Everyone loves a cool story, particularly when it involves a banjo. So, when Ryan Witbeck, our Airbnb host at this past year's Rockygrass festival in Lyons, CO told John Kavanaugh and I this story, we both knew we had to share it.
Being from New Orleans, I have lived through my share of hurricanes. I know firsthand the power that mother nature can bring and the destruction that can be caused, especially for those that make their livelihood on the water, as Ryan and his brother Jamison Witbeck did, running private charters on their boat the Kekoa.
It was, 2017, and Hurricane Irma had ripped through the Caribbean. Knowing too well what could happen next, Ryan and Jamison decided to put the Kekoa away on St. John in a natural cove that is usually safe against hurricanes. Locally, the cove is affectionately known as Hurricane Hole. This safety cove had been used for hundreds of years by seamen to hide from storms and possibly others. The famous pirate Blackbeard even used to hideout in this spot. They had been tucking their boat in there since 2001 when storms came through. But Irma was considerably more powerful than previous storms and to make matters worse, the wind direction was wrong.
The Kekoa was one of 35 other boats tucked in Hurricane Hole and after Irma was done with them, all but 3 were fully sunken. Fortunately for Ryan and Jamison, the Kekoa was one of the lucky ones, though it had broken free and had sustained considerable damage. Before the brothers had time to salvage the Kekoa, they learned that another storm, Hurricane Maria, a category 5 storm, was on its way. The Kekoa at this point was fully run aground. Brothers Ryan and Jamison at this point were scrounging around the destruction in Hurricane Hole to find anything they could to tie the Kekoa down so Hurricane Maria wouldn't bring it out to sea.
In the mangroves surrounding the cove, there were parts from all of the ravaged boats strewn about. Cushions, helms, wheels, fenders, even a 10 gauge canon! The brothers were focused on looking for additional line though, to secure the Kekoa, and it was this urgent search that led Ryan to an amazing discovery.
(The cooler company Yeti made a fantastic video on the story of the brothers Ryan and Jamison and their boat the Kekoa. Be sure to watch!)
While Ryan was in the hull of another boat that was partially sunken, he saw in the back area of this boat, about waist deep in water, what looked likely to be a banjo case! Ryan being a banjo player was intrigued. So he said to himself, "hang on a sec... let me put my desperate hunt for line aside and see what's inside this case". He waded over to it and cracked the case open and there, sure enough, was a banjo inside. The strings had rusted off as it had been sunken in salt water for about a week by then, but it was fully intact!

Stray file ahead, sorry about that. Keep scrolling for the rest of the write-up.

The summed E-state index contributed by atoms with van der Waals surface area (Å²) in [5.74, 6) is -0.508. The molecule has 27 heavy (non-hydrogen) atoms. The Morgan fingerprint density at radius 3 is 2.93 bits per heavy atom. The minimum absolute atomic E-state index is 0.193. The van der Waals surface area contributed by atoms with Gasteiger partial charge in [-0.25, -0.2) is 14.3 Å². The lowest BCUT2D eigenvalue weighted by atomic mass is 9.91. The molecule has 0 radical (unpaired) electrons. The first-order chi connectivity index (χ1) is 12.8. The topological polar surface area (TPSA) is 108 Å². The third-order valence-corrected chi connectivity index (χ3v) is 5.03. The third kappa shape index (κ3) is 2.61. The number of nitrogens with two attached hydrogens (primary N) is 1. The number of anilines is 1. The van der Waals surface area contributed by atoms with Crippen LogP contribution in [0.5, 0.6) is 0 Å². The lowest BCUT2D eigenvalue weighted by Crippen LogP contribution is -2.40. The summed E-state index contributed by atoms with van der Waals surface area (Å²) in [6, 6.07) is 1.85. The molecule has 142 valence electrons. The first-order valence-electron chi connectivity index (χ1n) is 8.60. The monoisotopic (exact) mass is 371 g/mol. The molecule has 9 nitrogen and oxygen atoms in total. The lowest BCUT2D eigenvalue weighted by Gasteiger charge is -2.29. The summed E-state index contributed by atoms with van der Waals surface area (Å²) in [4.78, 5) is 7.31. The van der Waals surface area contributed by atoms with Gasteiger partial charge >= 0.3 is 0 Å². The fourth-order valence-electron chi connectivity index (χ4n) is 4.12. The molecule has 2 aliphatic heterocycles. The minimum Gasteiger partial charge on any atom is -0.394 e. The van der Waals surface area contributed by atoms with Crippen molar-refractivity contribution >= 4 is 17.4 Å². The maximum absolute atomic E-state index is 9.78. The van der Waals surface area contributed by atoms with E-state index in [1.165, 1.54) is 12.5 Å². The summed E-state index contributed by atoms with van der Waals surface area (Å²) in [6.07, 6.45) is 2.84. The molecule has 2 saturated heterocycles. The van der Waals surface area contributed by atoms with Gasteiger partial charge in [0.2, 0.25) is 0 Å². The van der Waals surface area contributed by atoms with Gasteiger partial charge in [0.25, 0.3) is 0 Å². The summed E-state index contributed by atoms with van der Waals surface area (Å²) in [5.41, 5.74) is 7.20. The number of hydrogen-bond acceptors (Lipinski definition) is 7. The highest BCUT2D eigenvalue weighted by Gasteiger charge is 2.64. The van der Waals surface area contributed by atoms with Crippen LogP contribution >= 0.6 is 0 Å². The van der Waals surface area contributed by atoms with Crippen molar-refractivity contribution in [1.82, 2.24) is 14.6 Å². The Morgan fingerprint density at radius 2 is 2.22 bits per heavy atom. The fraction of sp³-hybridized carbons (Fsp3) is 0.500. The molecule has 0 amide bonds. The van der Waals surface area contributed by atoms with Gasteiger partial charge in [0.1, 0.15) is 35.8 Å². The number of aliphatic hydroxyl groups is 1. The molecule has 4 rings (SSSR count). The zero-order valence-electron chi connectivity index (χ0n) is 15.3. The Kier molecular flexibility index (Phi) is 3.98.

Now Ryan, being a proud Deering Goodtime banjo owner, was familiar with the brand so when he opened the case. He recognized that it was a Deering banjo. Specifically, he had stumbled across a Deering Boston 5-string banjo with its unique steel rim! And on the head of the banjo were two signatures - Bela Fleck and Jim Mills! Obviously, this was someone's prized possession where they had brought it to venues and had it signed. Ryan excitedly came out from the hull of this boat and proudly shouted, "Hey, look what I found"! His brother, who isn't a banjo player said "That's great, but did you find any line." Ryan replies "yeah... I got that too!"
Now the amazing thing about this banjo is that it was fully intact other than the strings and the resonator. If surviving one of the most powerful hurricanes in the area, and being submerged in salt water for over a week doesn't show the durability and solid craftsmanship of a Deering banjo, I don't know what does.
Ryan put the banjo in a safe place and after about a year, the owner of the sunken boat never returned. So Ryan flew home to Lyons, Colorado with the banjo - a relic of a very rugged time for Ryan and his brother that will always serve as a reminder of how unforgiving mother nature can be.
The Kekoa has survived everything mother nature has thrown at it and is still going strong. If you are looking for an incredible sailing charter experience in the Caribbean - be sure to contact Ryan and Jamison about a trip on the Kekoa.
As I'm writing this, another powerful hurricane - Fiona - is barreling its way through the Caribbean causing widespread damage. Hopefully the Kekoa survives again. Global Giving, a nonprofit that supports and connects other nonprofits with donors, has launched the "Hurricane Fiona Relief Fund" — aiming to raise $1 million to help residents on the island and other communities across the Caribbean.
Funds raised will help first responders "meet survivors' immediate needs" for food, shelter, fuel, clean water, and hygiene products, according to Global Giving.